War of the Rebellion: Serial 127 Page 0344 CORRESPONDENCE, etc.

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in every respect is equal to the Government works at Enfield. Since it was first put in operation it has been constantly employed by the British Government, and they have work on hand for this Government which will require eighteen months to complete. The rifles made at this establishment interchange in every part and with perfect accuracy. The importance of the principle of interchange of parts I need not dwell upon. It is fully recognized by the war departments of every civilized nation. The London Armory Company is the only establishment in Europe, excepting the Government armories, that works upon this principle. It seems to me highly important to obtain rifles from this company, if possible. I found that they were willing to entertain a proposition for 10,000 but not for anything less than that number. After conferring freely with the commissioners and receiving from them an entire approval of my action, I proposed to take from the London Armory Company 10,000 Enfiled rifles of the latest government pattern, with bayonet, scabbard, extra nipple, snap-cap, and stopper complete for pounds 3 16s. 6d. This price is somewhat above the limit given in my instruction from Major Gorgas, and I engaged to take 10,000 instead of 8,000. Under all the circumstances, I believed myself not only justified, but required, to go beyond my orders.

The necessity of the Confederacy arming at once is so great, judging from the accounts that appear in the papers, that if I could in any way obtain arms that I thought would be serviceable I should purchase without delay, and I have little doubt that I would be able to send or bring them to some port of the Confederacy. The arms are not to be had, however. Everything has been taken by the agents from the Northern States, and the quantity which they have secured is very small, and many of them of indifferent quality. They have paid enormous prices, and worthless muskets are now held at fabulous prices. One man had orders to purchase 60,000. They were not to be had. He would have contracted with the London Armory Company for all that could furnish for a year to come, but his instructions were to obtain the whole number within two months. The next steamer will without doubt, as I learn from a reliable source, bring orders for him to close with that company. The greatest number this company can supply is about 1,300 per month. They are under a contract to supply the North with 100 per week for three months, the contract to cease with one week's notice. If the company accepts my proposition this notice will be given, and at least 1,200 Enfield rifles that would go North will be secured for the Confederate Government. The company will accept my proposition if they can obtain a release from their contract with the Government. This they have no doubt they will be able to obtain. Application has been made, and an answer will be obtained in a day or two. If I could have offered to take 20,000 they would have broken with the Government. This, however, was so far beyond my instructions that I could not make the offer.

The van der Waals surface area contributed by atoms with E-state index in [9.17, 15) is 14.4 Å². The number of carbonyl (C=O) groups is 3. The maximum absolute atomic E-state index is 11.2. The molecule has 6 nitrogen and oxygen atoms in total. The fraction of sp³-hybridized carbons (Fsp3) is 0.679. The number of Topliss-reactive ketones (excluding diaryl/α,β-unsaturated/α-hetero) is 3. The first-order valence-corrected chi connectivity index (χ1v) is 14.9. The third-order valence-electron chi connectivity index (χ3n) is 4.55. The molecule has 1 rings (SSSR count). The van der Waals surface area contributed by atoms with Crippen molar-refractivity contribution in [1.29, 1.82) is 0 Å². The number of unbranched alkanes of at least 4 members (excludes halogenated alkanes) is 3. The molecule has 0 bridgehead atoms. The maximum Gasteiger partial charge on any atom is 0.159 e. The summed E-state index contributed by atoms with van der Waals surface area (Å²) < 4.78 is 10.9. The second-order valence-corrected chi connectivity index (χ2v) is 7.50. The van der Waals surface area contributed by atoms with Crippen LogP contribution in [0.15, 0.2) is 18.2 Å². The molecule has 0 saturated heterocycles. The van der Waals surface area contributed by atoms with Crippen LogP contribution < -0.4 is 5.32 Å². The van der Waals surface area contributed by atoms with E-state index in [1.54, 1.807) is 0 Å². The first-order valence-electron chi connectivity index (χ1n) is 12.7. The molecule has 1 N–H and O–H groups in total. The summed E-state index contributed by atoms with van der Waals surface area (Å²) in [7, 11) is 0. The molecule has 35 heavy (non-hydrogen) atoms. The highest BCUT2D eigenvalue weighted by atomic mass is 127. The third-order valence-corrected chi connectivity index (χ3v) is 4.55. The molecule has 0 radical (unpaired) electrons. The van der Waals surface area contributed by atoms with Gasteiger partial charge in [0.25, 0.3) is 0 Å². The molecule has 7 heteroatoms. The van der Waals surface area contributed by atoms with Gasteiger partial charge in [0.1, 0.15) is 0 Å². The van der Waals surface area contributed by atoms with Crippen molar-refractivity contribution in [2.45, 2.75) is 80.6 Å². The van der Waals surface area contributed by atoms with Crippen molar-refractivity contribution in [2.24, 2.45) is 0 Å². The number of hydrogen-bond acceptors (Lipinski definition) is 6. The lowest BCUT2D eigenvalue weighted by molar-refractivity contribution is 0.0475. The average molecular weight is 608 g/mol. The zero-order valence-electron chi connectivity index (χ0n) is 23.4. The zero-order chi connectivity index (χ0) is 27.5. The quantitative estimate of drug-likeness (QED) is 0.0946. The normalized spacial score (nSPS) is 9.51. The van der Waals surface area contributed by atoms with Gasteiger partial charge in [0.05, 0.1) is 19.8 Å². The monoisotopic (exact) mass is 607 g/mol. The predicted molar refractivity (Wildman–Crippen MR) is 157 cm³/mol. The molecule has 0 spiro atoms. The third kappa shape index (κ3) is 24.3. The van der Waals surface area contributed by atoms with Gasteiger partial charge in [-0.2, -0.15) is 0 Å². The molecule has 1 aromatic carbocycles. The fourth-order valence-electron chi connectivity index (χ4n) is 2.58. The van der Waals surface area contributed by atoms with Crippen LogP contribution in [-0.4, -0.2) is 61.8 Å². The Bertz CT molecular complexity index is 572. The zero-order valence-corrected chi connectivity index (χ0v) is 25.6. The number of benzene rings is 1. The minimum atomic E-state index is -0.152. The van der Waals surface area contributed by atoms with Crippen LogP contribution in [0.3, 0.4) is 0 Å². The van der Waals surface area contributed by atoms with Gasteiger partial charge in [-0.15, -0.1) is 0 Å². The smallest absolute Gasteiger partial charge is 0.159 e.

The cost ol be about $195,000. I brought with me but $50,000. Bill of exchange for $50,000 more has since arrived. Even this would have been quite insufficient for me to anything with had it not been for Mr. Prioleau, of the firm of Fraser, Trenholm $ Co. This gentleman has most generously assumed the responsibility of the entire contract. I beg leave to express the hope that the Government of the Confederacy will lose no time in forwarding to me $100,000, that I may deposit the same with Messrs. Fraser, Trenholm & Co., to meet the payment as they come due. Since Messrs. Fraser, Trenholm & Co., are really taking upon themselves the responsibility